Case Study

A financier cashes in on cash applications

Tuned-up technology, a $96 million pay-off—and more to come

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Who we worked with

A major equipment financier.

What the company needed

To get more out of legacy technology and cut back on rejected cash applications.

How we helped

We analyzed and cleansed the company’s data and created a two-layer auto-application algorithm, streamlining the cash application process.

What the company got

A dramatic drop in manual cash applications, amounting to annual savings of $96 million—for starters.

A leading equipment financier was receiving more than half its payments in the form of checks, which were then automatically entered using an algorithm. The auto-application logic was sound, but the rejection rate was still 15%. That meant the company had to manually apply 40,000 open items a month. The system was inefficient, expensive, and caused controllership issues.


Fine-tune a legacy system to stop rejecting checks

Streamlining the cash application process—and the technology involved—was essential, but changing the batch algorithm on the client legacy system was not an option. 

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A deep-dive analysis and a three-pronged attack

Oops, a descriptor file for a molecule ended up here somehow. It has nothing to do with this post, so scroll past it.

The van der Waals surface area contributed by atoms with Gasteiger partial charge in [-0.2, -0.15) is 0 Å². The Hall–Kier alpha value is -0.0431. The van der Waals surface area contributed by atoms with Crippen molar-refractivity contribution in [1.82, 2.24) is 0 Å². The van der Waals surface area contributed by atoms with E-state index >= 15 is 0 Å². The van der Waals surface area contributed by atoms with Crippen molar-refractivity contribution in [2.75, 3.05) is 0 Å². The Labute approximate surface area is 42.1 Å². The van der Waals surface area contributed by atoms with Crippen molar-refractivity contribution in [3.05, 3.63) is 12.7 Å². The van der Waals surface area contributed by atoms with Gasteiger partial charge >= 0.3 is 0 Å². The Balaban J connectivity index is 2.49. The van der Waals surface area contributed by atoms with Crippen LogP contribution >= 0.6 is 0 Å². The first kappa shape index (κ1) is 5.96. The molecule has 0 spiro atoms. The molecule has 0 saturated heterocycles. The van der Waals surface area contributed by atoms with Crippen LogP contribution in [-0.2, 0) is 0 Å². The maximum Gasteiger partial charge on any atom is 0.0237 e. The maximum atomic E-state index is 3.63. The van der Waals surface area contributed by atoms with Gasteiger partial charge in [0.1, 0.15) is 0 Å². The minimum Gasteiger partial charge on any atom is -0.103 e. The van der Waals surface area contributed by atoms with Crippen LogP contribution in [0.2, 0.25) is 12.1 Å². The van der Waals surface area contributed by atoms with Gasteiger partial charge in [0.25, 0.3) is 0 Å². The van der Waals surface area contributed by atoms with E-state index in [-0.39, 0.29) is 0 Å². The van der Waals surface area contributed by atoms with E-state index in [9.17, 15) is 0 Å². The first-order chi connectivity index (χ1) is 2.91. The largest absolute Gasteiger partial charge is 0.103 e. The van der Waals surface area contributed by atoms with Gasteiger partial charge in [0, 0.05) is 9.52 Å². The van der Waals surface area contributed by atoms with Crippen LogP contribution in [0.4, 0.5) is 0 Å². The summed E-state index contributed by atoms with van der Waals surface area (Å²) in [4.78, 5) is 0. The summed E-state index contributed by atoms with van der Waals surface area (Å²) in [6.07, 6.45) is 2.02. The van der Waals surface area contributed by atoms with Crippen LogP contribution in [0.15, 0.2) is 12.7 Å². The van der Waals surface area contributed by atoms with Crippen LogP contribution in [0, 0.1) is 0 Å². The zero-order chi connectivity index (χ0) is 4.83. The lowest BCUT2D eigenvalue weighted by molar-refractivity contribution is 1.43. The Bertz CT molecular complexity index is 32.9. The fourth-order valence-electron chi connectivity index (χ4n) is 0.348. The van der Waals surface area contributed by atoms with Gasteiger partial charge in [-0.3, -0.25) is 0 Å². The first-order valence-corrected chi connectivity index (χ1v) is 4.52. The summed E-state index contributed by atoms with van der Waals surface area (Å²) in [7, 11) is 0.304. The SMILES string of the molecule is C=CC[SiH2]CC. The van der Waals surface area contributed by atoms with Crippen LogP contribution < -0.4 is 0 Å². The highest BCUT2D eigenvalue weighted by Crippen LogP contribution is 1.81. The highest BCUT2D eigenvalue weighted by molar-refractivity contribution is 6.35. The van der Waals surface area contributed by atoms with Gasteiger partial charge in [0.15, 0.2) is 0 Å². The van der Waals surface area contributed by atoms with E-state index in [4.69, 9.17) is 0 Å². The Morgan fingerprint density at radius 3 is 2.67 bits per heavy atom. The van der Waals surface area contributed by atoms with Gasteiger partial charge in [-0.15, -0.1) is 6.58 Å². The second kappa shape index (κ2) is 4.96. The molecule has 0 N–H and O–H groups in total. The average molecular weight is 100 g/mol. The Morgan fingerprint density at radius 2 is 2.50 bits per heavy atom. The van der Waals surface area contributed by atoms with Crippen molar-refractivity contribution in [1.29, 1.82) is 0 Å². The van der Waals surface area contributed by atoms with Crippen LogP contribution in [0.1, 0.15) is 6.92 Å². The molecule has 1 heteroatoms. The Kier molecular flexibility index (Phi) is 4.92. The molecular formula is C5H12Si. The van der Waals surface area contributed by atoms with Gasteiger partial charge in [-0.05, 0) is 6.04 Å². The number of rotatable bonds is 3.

Genpact and the company ran a Lean Six Sigma project to tackle the issue. We analyzed more than 40,000 records—100% of the sample—statistically, trend-wise, and from a business perspective. And we captured 36 possible
causes for the rejections in nine different processes. Based on this analysis we suggested a three-step solution.

  • Conduct a one-time data analysis and cleansing
  • Build a second layer to the cash application algorithm without modifying the primary batch algorithm
  • Enhance auto cash application logic, to reduce the cash team’s manual transactions

Internal process flows and hand-offs were streamlined, and policy changes were recommended to deliver even greater impact. 


Great savings, with much more to come 

Since undertaking this project, the company has autoapplied an additional $96 million in cash annually. And as the program expands and the company makes suggested changes to process flows and hand-offs, it could see that amount increase to $384 million annually with reduced manual processing.